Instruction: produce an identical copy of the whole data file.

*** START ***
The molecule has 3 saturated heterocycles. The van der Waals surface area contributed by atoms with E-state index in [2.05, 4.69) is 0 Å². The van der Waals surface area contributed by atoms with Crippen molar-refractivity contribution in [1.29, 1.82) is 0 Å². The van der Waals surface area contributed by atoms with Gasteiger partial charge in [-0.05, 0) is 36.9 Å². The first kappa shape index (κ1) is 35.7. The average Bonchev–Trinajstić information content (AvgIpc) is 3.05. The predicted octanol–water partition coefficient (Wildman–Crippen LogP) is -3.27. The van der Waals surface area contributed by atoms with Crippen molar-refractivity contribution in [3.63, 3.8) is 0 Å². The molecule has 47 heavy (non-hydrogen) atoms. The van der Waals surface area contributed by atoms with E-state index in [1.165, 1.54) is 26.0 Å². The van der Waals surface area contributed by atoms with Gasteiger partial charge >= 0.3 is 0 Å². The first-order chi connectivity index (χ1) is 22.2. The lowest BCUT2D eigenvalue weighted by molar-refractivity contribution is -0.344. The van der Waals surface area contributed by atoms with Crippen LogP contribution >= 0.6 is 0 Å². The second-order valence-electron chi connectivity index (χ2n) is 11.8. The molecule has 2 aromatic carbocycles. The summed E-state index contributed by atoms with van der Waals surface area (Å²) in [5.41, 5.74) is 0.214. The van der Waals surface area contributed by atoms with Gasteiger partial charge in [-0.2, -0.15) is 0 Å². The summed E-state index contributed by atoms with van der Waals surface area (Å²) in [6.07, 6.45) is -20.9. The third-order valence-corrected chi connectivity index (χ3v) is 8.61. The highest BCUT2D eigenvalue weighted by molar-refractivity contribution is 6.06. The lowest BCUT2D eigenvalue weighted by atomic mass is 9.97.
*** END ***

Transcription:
The molecule has 3 saturated heterocycles. The van der Waals surface area contributed by atoms with E-state index in [2.05, 4.69) is 0 Å². The van der Waals surface area contributed by atoms with Crippen molar-refractivity contribution in [1.29, 1.82) is 0 Å². The van der Waals surface area contributed by atoms with Gasteiger partial charge in [-0.05, 0) is 36.9 Å². The first kappa shape index (κ1) is 35.7. The average Bonchev–Trinajstić information content (AvgIpc) is 3.05. The predicted octanol–water partition coefficient (Wildman–Crippen LogP) is -3.27. The van der Waals surface area contributed by atoms with Crippen molar-refractivity contribution in [3.63, 3.8) is 0 Å². The molecule has 47 heavy (non-hydrogen) atoms. The van der Waals surface area contributed by atoms with E-state index in [1.165, 1.54) is 26.0 Å². The van der Waals surface area contributed by atoms with Gasteiger partial charge >= 0.3 is 0 Å². The first-order chi connectivity index (χ1) is 22.2. The lowest BCUT2D eigenvalue weighted by molar-refractivity contribution is -0.344. The van der Waals surface area contributed by atoms with Crippen LogP contribution >= 0.6 is 0 Å². The second-order valence-electron chi connectivity index (χ2n) is 11.8. The molecule has 2 aromatic carbocycles. The summed E-state index contributed by atoms with van der Waals surface area (Å²) in [5.41, 5.74) is 0.214. The van der Waals surface area contributed by atoms with Gasteiger partial charge in [-0.2, -0.15) is 0 Å². The summed E-state index contributed by atoms with van der Waals surface area (Å²) in [6.07, 6.45) is -20.9. The third-order valence-corrected chi connectivity index (χ3v) is 8.61. The highest BCUT2D eigenvalue weighted by molar-refractivity contribution is 6.06. The lowest BCUT2D eigenvalue weighted by atomic mass is 9.97.